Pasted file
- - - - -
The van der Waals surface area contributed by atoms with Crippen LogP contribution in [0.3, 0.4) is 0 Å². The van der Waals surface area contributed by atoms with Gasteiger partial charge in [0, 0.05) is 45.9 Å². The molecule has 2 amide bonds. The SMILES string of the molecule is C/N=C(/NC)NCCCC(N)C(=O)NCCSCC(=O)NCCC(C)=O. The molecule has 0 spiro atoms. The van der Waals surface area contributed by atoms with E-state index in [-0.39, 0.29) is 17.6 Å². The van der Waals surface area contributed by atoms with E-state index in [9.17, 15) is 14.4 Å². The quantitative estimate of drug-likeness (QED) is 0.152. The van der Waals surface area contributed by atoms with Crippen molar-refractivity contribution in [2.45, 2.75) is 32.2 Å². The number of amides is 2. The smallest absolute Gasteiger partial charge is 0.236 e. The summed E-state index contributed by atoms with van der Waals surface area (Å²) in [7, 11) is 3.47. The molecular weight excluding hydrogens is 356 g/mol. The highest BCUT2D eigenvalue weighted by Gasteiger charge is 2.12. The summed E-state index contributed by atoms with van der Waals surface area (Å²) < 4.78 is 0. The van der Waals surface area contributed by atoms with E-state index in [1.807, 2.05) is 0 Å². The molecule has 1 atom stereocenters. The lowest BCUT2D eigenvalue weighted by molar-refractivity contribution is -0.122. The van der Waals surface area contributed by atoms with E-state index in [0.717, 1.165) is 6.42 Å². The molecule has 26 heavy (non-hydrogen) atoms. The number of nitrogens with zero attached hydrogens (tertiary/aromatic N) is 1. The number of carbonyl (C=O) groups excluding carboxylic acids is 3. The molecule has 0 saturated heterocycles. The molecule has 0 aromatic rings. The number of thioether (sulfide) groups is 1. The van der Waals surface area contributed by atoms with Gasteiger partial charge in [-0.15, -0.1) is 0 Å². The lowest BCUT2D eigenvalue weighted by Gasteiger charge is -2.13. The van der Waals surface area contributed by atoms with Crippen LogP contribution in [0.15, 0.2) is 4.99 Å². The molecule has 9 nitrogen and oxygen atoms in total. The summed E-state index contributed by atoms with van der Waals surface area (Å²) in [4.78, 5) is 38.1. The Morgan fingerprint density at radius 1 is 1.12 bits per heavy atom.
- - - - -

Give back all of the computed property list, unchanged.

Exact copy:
The van der Waals surface area contributed by atoms with Crippen LogP contribution in [0.3, 0.4) is 0 Å². The van der Waals surface area contributed by atoms with Gasteiger partial charge in [0, 0.05) is 45.9 Å². The molecule has 2 amide bonds. The SMILES string of the molecule is C/N=C(/NC)NCCCC(N)C(=O)NCCSCC(=O)NCCC(C)=O. The molecule has 0 spiro atoms. The van der Waals surface area contributed by atoms with E-state index in [-0.39, 0.29) is 17.6 Å². The van der Waals surface area contributed by atoms with E-state index in [9.17, 15) is 14.4 Å². The quantitative estimate of drug-likeness (QED) is 0.152. The van der Waals surface area contributed by atoms with Crippen molar-refractivity contribution in [2.45, 2.75) is 32.2 Å². The number of amides is 2. The smallest absolute Gasteiger partial charge is 0.236 e. The summed E-state index contributed by atoms with van der Waals surface area (Å²) in [7, 11) is 3.47. The molecular weight excluding hydrogens is 356 g/mol. The highest BCUT2D eigenvalue weighted by Gasteiger charge is 2.12. The summed E-state index contributed by atoms with van der Waals surface area (Å²) < 4.78 is 0. The van der Waals surface area contributed by atoms with E-state index in [1.807, 2.05) is 0 Å². The molecule has 1 atom stereocenters. The lowest BCUT2D eigenvalue weighted by molar-refractivity contribution is -0.122. The van der Waals surface area contributed by atoms with E-state index in [0.717, 1.165) is 6.42 Å². The molecule has 26 heavy (non-hydrogen) atoms. The number of nitrogens with zero attached hydrogens (tertiary/aromatic N) is 1. The number of carbonyl (C=O) groups excluding carboxylic acids is 3. The molecule has 0 saturated heterocycles. The molecule has 0 aromatic rings. The number of thioether (sulfide) groups is 1. The van der Waals surface area contributed by atoms with Gasteiger partial charge in [-0.15, -0.1) is 0 Å². The lowest BCUT2D eigenvalue weighted by Gasteiger charge is -2.13. The van der Waals surface area contributed by atoms with Crippen LogP contribution in [0.15, 0.2) is 4.99 Å². The molecule has 9 nitrogen and oxygen atoms in total. The summed E-state index contributed by atoms with van der Waals surface area (Å²) in [4.78, 5) is 38.1. The Morgan fingerprint density at radius 1 is 1.12 bits per heavy atom.